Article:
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My top ten favourite books to date

OK so this will of course change according to how I am feeling, where I am, what mood I am in, the situation – whether I am on the tube on the way to work or on holiday and I will inevitably read new, better books, but here is my list of my top ten favourite books at this point in time. I am by no means a books critic but I will try to give you a brief synopsis of each book and the reason why I liked it. 🙂

Kane and Abel – Jeffery Archer

This book follows the lives of two men born on the same day, but that is all they have in common. One is born into a wealthy family in America, the other is born into a poor family in Poland.  Both are intelligent people and the book follows their lives over sixty years, until old age.  Their paths cross and a bitter feud against each other commences.  This book shows both sides of the fight and ultimately you see their fight for justice, their personal struggles and a fight of their conscious between good and evil.

War and Peace – Leo Tolstoy

A real epic, I read this when I was travelling through Central Asia and it filled many an hour sat relaxing in the Gobi desert.  Following 5 Russian aristocratic families, this book covers the Napoleonic Wars era and the French invasion of Russia.  It is based on real and fictional events.  We see Napoleon invade Russia, we see people fall in love, we see heartbreak, we see the mundanes of everyday life and we see peace.  This book isn’t as hard-going as the reputation it has.  My book had a list of all the characters at the front which was helpful so I didn’t have to remember who each person was, try it, you’l enjoy it!

I Am Pilgrim – Terry Hayes

A crime thriller with scenes around the world, from Afghanistan to America.  A single agent has to race to stop a terrorist release a deadly disease back into the world.  Gripping and seen from a number of viewpoints, take it on holiday to switch off and you wont be able to put it down.

Stonehenge – Bernard Cornwell

This is the (fictional) story behind how and why Stonehenge came to be built.  I always love a good Bernard Cornwell book – I will read literally anything by him!  This is a great story behind such a mysterious monument and truly awakens your imagination.

Lord of the Flies – William Golding

This is on so many reading lists at school.  I personally did read this at school and have since read it again as an adult.  A plane crashes on a Pacific island and the only survivors are adolescent boys.  A leader is elected and some form of democracy is attempted, but without any adult supervision, any sense of order is lacking.  The boys start to turn on one another and the biggest danger on the island becomes themselves.  Such a gruesome book and a reminder that there may be innate cruelty in all of us but it teaches us an important lesson about power and its abuse.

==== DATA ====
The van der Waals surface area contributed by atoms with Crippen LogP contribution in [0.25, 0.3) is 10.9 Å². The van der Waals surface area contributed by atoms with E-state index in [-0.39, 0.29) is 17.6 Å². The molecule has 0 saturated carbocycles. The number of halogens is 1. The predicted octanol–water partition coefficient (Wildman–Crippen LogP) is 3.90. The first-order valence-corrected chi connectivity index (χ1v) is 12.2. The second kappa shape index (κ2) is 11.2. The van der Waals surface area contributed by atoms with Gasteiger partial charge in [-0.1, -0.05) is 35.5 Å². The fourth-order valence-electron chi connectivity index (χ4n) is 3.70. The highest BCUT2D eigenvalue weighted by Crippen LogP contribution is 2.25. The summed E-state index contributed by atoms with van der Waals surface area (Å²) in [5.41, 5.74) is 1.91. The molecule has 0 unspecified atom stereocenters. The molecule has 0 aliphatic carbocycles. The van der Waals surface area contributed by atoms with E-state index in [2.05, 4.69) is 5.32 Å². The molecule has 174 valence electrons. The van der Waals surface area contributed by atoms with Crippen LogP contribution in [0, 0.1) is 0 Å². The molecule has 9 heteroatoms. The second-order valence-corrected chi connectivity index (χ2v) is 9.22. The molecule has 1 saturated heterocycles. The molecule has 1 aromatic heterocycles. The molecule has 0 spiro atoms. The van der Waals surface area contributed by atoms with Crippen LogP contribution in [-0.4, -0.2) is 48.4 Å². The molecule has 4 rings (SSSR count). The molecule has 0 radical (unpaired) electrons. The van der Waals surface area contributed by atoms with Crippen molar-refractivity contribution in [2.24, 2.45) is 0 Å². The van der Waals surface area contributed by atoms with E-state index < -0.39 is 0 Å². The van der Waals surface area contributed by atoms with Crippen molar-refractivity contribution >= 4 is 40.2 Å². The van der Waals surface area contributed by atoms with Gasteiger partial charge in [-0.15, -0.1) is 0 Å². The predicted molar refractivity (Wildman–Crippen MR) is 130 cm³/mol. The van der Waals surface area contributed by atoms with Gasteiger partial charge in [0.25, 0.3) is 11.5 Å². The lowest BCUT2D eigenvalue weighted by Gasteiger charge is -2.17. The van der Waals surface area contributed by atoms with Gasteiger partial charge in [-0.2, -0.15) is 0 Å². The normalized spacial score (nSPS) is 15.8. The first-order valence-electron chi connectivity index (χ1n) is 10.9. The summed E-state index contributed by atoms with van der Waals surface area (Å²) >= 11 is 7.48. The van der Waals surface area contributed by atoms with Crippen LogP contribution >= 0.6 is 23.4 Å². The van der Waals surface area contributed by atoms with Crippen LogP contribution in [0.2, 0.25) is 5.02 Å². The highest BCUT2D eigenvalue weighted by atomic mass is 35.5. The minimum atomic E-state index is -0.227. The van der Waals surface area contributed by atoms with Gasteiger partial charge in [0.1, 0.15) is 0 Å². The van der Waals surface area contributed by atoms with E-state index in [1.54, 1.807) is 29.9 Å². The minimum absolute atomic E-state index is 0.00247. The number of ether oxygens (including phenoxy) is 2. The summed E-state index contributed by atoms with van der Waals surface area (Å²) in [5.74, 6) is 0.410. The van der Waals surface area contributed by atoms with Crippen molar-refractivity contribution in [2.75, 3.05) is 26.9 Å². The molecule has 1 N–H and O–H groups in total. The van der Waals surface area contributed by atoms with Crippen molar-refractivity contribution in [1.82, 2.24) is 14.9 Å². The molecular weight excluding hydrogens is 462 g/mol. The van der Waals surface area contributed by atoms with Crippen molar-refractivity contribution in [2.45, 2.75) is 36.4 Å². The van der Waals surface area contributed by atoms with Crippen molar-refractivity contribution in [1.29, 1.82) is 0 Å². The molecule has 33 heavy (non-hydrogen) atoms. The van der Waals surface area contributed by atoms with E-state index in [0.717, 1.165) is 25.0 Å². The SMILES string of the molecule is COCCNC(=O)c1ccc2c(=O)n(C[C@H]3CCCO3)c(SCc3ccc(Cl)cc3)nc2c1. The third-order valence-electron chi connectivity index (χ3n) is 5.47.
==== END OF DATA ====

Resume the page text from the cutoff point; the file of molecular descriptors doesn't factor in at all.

Knights of the Black and White – Jack Whyte

Historical fiction starting just after the first crusade and follows some of the most important figures in the history of the Knights Templar, like Hugh de Payens.  I find the Knights Templar a really interesting historical subject to read about its always more fun in a fictional format!

Emma – Jane Austen

Emma is a highborn society girl and is in effect, a snob.  She meddles in peoples lives trying to match make without quite understanding the meaning and concept of love.  She is well-intentioned, intelligent and headstrong and makes for a love-hate character for some until the end.  If you think Jane Austen books are all about long overly descriptive paragraphs about a tree, think again, this book, is light and funny.

Black Beauty – Anna Sewell

This story is told in first person by the horse Black Beauty.  Based in London, it follows Black Beauty seeing kindness and cruelty throughout his life before finally finding love and a place to stay forever.  Not too preachy and has a happy ending.

Shantaram – Gregory David Roberts

Narrated by Lin, a recently escaped prisoner from an Australian prison tries to find love and meaning in his life in Bombay.  With an intense love for India at its core, this book shows a great understanding of human life experiences.

Alice in Wonderland and Through the Looking Glass – Lewis Carroll

I don’t know how to describe these books, they are so colourful, imaginative and obscure.  They really stretch your imagination.  It all starts with Alice following a white rabbit with a pocket watch down a rabbit hole and after falling along way, finds herself in a hallway with lots of locked doors.  There are so many weird and wonderful goings on, creative poetry and even the names of the characters in this book, to make it a memorable childhood (OKI’ve read it as an adult too!) book.

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